Tens of thousands of people have taken to the streets in Bucharest and other cities to protest against the judicial overhaul proposed by the Social Democratic government
Entire sections of civil society are seething with anger. In stand-by for months, after staging mass protests last February against the now infamous government order no. 13 to amend the criminal codes, people are now regrouping to voice their discontent against the leftist government in Bucharest.
On Sunday, tens of thousands of people braved the cold to gather in front of the government and Parliament headquarters and protest against the judicial reforms proposed by the Social Democrats, reforms which, protesters say, will ensure protection to corrupt politicians whose only goal is to “save their skin”. Even representatives of the judicial system say the proposed amendments to the justice laws will have a profound effect on efforts to eradicate corruption. But let’s hear from the demonstrators themselves:
“If things continue in the direction in which they have been going for the last year, Romania will become an unpleasant place to live for the people trying to live a free and quality life. What I’m hoping these protests will achieve is making the population aware that things can easily slip into the wrong direction.”
“It’s too much having a single group deciding on behalf of a mass of people.”
Track 3: “For the last more than 300 days, something unacceptable has been happening almost every day.”
Protests were held on Sunday not only in Bucharest but also in other big cities across the country. The bone of contention, apart from the amendment to the justice laws, is the change of the tax code. People chanted anti-government slogans and demanded the resignations of the Speakers of the Chamber of Deputies and the Senate, Liviu Dragnea and Calin Popescu Tariceanu, respectively, who are also the leaders of the two ruling parties, the Social Democratic Party and the Alliance of Liberals and Democrats.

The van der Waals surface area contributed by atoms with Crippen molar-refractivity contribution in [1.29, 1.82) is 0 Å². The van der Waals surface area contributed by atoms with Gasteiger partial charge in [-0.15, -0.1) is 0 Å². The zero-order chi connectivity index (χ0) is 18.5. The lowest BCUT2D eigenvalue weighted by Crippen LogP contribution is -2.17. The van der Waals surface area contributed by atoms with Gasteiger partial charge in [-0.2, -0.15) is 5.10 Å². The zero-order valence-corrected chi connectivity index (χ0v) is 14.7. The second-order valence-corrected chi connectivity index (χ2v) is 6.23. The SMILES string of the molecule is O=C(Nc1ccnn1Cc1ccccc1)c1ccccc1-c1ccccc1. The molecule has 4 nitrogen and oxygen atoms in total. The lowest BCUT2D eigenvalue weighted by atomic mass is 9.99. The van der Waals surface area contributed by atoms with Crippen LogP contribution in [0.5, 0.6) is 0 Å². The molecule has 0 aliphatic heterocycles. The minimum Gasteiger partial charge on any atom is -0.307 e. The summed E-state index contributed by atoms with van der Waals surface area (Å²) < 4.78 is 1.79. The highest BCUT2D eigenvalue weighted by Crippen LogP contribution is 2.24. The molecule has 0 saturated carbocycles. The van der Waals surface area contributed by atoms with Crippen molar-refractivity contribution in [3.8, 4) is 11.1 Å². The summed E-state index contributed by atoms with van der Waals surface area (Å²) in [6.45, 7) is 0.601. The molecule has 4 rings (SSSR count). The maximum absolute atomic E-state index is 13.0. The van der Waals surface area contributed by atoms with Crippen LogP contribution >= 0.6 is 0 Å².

The latter speaks of a witch-hunt, the involvement of the secret services in collecting evidence against politicians and the existence of a so-called “illegitimate parallel state” that is trying to decapitate the democratically elected government. Protesters, who see these claims as absurd, say they will continue to demonstrate.
Staged, via social networks, by around 40 groups and non-governmental organisations, these protests have also been supported for the first time starting last week by two big trade union confederations, Cartel Alfa and the National Trade Union Bloc.
In a joint press release, the latter denounce the “political mafia, theft, inefficiency, chaos and lack of transparency”.
The leaders of the ruling coalition are fighting the ghost of a parallel state, which they themselves invented. Protesters say it is in fact they who live in a parallel reality!